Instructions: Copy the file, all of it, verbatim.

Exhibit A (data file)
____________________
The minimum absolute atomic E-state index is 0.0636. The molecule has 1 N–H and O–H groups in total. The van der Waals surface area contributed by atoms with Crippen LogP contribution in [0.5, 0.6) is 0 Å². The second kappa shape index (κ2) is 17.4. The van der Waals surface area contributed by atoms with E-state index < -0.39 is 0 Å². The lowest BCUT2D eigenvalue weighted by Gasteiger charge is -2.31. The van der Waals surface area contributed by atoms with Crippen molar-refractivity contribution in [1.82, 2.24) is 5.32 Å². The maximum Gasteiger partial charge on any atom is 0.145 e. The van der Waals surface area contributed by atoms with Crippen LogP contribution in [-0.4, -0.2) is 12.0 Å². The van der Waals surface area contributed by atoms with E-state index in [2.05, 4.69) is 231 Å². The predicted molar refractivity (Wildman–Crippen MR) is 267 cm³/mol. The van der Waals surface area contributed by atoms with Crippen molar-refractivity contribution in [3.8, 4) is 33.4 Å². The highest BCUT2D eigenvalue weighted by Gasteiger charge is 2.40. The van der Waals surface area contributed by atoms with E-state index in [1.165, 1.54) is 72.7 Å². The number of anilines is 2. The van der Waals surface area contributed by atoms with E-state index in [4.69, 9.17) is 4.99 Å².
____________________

The minimum absolute atomic E-state index is 0.0636. The molecule has 1 N–H and O–H groups in total. The van der Waals surface area contributed by atoms with Crippen LogP contribution in [0.5, 0.6) is 0 Å². The second kappa shape index (κ2) is 17.4. The van der Waals surface area contributed by atoms with E-state index < -0.39 is 0 Å². The lowest BCUT2D eigenvalue weighted by Gasteiger charge is -2.31. The van der Waals surface area contributed by atoms with Crippen molar-refractivity contribution in [1.82, 2.24) is 5.32 Å². The maximum Gasteiger partial charge on any atom is 0.145 e. The van der Waals surface area contributed by atoms with Crippen LogP contribution in [-0.4, -0.2) is 12.0 Å². The van der Waals surface area contributed by atoms with E-state index in [2.05, 4.69) is 231 Å². The predicted molar refractivity (Wildman–Crippen MR) is 267 cm³/mol. The van der Waals surface area contributed by atoms with Crippen molar-refractivity contribution in [3.8, 4) is 33.4 Å². The highest BCUT2D eigenvalue weighted by Gasteiger charge is 2.40. The van der Waals surface area contributed by atoms with E-state index in [1.165, 1.54) is 72.7 Å². The number of anilines is 2. The van der Waals surface area contributed by atoms with E-state index in [4.69, 9.17) is 4.99 Å².